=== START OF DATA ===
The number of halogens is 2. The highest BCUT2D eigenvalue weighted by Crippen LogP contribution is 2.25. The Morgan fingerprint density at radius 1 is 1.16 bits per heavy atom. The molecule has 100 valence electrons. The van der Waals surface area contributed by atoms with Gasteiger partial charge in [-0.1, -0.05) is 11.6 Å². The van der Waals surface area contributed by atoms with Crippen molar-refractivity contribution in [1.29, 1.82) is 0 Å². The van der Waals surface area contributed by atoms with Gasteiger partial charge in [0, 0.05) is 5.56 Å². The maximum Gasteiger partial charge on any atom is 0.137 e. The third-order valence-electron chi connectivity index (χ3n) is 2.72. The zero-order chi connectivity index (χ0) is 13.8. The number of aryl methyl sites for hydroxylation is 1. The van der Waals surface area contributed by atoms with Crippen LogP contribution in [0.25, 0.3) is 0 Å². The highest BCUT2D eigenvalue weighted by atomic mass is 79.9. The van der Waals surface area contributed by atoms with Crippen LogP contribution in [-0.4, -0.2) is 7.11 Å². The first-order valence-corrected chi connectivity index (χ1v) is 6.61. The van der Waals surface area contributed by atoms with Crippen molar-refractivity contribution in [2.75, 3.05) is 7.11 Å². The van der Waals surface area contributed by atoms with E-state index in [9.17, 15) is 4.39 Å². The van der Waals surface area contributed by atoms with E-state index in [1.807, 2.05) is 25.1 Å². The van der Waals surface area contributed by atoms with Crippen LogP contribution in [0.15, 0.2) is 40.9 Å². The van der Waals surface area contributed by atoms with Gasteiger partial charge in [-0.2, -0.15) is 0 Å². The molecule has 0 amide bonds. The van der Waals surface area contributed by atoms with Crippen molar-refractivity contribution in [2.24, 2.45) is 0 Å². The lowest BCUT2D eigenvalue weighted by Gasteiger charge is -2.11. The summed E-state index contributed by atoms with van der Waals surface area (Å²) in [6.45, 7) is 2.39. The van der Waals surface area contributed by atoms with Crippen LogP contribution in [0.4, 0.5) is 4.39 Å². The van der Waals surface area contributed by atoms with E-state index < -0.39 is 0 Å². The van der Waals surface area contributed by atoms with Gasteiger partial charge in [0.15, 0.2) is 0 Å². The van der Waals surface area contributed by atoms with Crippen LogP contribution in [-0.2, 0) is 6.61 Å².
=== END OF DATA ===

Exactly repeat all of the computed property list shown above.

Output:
The number of halogens is 2. The highest BCUT2D eigenvalue weighted by Crippen LogP contribution is 2.25. The Morgan fingerprint density at radius 1 is 1.16 bits per heavy atom. The molecule has 100 valence electrons. The van der Waals surface area contributed by atoms with Gasteiger partial charge in [-0.1, -0.05) is 11.6 Å². The van der Waals surface area contributed by atoms with Crippen molar-refractivity contribution in [1.29, 1.82) is 0 Å². The van der Waals surface area contributed by atoms with Gasteiger partial charge in [0, 0.05) is 5.56 Å². The maximum Gasteiger partial charge on any atom is 0.137 e. The third-order valence-electron chi connectivity index (χ3n) is 2.72. The zero-order chi connectivity index (χ0) is 13.8. The number of aryl methyl sites for hydroxylation is 1. The van der Waals surface area contributed by atoms with Crippen LogP contribution in [0.25, 0.3) is 0 Å². The highest BCUT2D eigenvalue weighted by atomic mass is 79.9. The van der Waals surface area contributed by atoms with Crippen LogP contribution in [-0.4, -0.2) is 7.11 Å². The first-order valence-corrected chi connectivity index (χ1v) is 6.61. The van der Waals surface area contributed by atoms with Crippen molar-refractivity contribution in [2.75, 3.05) is 7.11 Å². The van der Waals surface area contributed by atoms with E-state index in [9.17, 15) is 4.39 Å². The van der Waals surface area contributed by atoms with E-state index in [1.807, 2.05) is 25.1 Å². The van der Waals surface area contributed by atoms with Crippen LogP contribution in [0.15, 0.2) is 40.9 Å². The van der Waals surface area contributed by atoms with Gasteiger partial charge in [-0.2, -0.15) is 0 Å². The molecule has 0 amide bonds. The van der Waals surface area contributed by atoms with Crippen molar-refractivity contribution in [2.24, 2.45) is 0 Å². The lowest BCUT2D eigenvalue weighted by Gasteiger charge is -2.11. The summed E-state index contributed by atoms with van der Waals surface area (Å²) in [6.45, 7) is 2.39. The van der Waals surface area contributed by atoms with Crippen LogP contribution in [0.4, 0.5) is 4.39 Å². The van der Waals surface area contributed by atoms with E-state index < -0.39 is 0 Å². The van der Waals surface area contributed by atoms with Gasteiger partial charge in [0.15, 0.2) is 0 Å². The van der Waals surface area contributed by atoms with Crippen LogP contribution in [-0.2, 0) is 6.61 Å².